The Steam Summer Festival Top 10 (Part One)
The Steam Summer Festival is a weekly showcase of more than 800 video games across a wide range of indie developers. As someone who’s always up for a challenge, I tried to play as many of these games as I possibly could. I ended up trying out around 65 different titles. If you are wondering which ones to check out, look no further: in part one, I’m going to cover five of my favorite and most anticipated games. And then, in part two, I’ll showcase another five. Here we go.
1. Fights in Tight Spaces
Fights in Tight Spaces is the next game inspired by Slay the Spire to do its own thing in the roguelike market. Using a deck of moves, you control a superspy as they try to get out of situations with all manner of bad guys.
The variety of options is what sells the game for me — as you can kick people out of doors, dodge around enemies so they hit each other, and deliver brutal finishers to stop an attack.
This is a game where you could be surrounded by enemies and still be in complete control over the situation. My main concern is that I’m not sure how much variance there will be in the finished version. After playing the demo four times, I settled on a movement/push build that seems to be the best in terms of dealing and avoiding damage.
It seems like each year there is another deck-building roguelike for me to love, and Fights in Tight Spaces could easily be the next one.
The tower defense genre has been one of my favorites and I’m always looking for new takes on it. With Dwerve, we have a game that puts us in an action-adventure where towers are our weapons.
Instead of the tower defense focusing on defending a base or saving people, you have to save yourself from waves of enemies coming to kill you. As you explore the world, you’ll have to fight them off by placing towers down, given an upgradeable limit of total towers out. The game plays in real-time, and part of the challenge is being able to cycle through multiple tower types and set up killing fields.
The game has a charming look to it and hints at greater depth in terms of finding gear and upgrading your towers. If you are a fan of tower defense gameplay and are looking for something different, Dwerve may be perfect for you.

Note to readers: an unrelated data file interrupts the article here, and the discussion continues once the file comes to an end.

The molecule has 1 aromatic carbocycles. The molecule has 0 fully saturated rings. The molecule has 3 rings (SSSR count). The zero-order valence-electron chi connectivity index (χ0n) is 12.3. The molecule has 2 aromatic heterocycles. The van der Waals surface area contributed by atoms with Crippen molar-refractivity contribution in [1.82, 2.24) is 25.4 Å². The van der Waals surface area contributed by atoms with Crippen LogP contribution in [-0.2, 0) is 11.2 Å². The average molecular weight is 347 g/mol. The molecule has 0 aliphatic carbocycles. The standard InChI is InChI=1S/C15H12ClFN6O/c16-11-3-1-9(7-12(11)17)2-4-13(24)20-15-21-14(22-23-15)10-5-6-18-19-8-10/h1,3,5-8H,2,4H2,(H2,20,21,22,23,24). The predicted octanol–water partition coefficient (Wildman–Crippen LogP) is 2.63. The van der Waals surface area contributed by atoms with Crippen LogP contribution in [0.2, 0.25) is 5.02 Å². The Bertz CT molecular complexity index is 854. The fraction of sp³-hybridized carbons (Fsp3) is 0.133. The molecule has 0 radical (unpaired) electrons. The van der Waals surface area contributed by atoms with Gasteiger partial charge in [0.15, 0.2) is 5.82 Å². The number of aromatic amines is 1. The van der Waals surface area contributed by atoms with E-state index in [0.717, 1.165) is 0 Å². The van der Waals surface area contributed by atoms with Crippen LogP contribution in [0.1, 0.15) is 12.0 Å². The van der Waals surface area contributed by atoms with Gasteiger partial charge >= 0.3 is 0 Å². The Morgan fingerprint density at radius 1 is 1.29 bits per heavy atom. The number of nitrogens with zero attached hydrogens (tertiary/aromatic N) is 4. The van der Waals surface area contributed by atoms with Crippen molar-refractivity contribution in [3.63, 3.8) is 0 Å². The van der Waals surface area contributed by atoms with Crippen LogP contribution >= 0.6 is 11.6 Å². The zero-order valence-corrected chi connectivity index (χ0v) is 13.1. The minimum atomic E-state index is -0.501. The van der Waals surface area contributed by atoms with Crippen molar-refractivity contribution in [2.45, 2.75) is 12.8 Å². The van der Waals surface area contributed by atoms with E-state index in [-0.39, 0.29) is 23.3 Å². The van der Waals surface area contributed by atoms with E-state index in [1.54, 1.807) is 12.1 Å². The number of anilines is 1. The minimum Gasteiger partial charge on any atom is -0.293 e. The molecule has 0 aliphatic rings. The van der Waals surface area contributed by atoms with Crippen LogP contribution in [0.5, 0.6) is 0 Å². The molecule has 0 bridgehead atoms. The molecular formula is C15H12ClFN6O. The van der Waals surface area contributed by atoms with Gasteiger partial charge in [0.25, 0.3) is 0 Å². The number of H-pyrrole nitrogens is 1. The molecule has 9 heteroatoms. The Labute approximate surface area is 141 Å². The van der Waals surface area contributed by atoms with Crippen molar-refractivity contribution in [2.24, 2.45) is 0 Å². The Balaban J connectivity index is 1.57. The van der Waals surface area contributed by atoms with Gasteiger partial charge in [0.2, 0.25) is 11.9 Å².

3. Pokey Poke
The most unassuming game for my list, Pokey Poke is a high-skill platformer that’s all about technical mastery. While you are armed with a spear, there is no killing in this game. Instead, the spear can be stabbed into any surface to vault over obstacles, bounced on for extra height, and other elements of movement that I am still discovering.
The game’s structure is like Celeste in that you are solving “obstacle puzzles” without any fear of dying or losing. While the game’s story and aesthetics aren’t as fleshed out, this is one of the best original takes on 2D platforming I’ve seen, and I can’t wait to learn more of the gameplay here.
4. Fae Tactics
Fae Tactics looks to be taking heavy cues from Tactics Ogre and Final Fantasy Tactics and could be an interesting spiritual follow up to the classic series. Developed by the same team that did Valdis Story, this has been a long time coming for the studio.
From the demo, a key element of the strategy is that every character has both an attack and an ability they can use with their teammates. This is important, as your team will frequently be outnumbered by the enemies.
The demo didn’t go too far in terms of party composition and character building, but it looks like they have the tactical layer down, alongside some amazing pixel art. I’m hoping that this is the breakout hit for the studio, and tactical strategy fans should be excited about this one.
5. The Last Spell
The Last Spell evokes great “last stand” situations such as the end of Army of Darkness. Your goal is to protect the last town from nightly waves of undead coming to take it out. The only thing standing in their way is any static defenses you build and the remaining heroes.
This is a game that’s all about tactics and planning, as you will be outnumbered 15 to 1, and that’s just on the first night. You need to balance resources used for building defenses, upgrading your heroes, and just keeping them alive after each night.
Of the games on the list, this is the hardest and I wasn’t able to get a win on the demo, but the amazing aesthetics and challenge have me wanting more.
So there you have it. That’s it for part one. The next part will include a further five games you should definitely check out.
Did you have a favorite demo from the Steam Summer Festival? If so, let me know in the comments!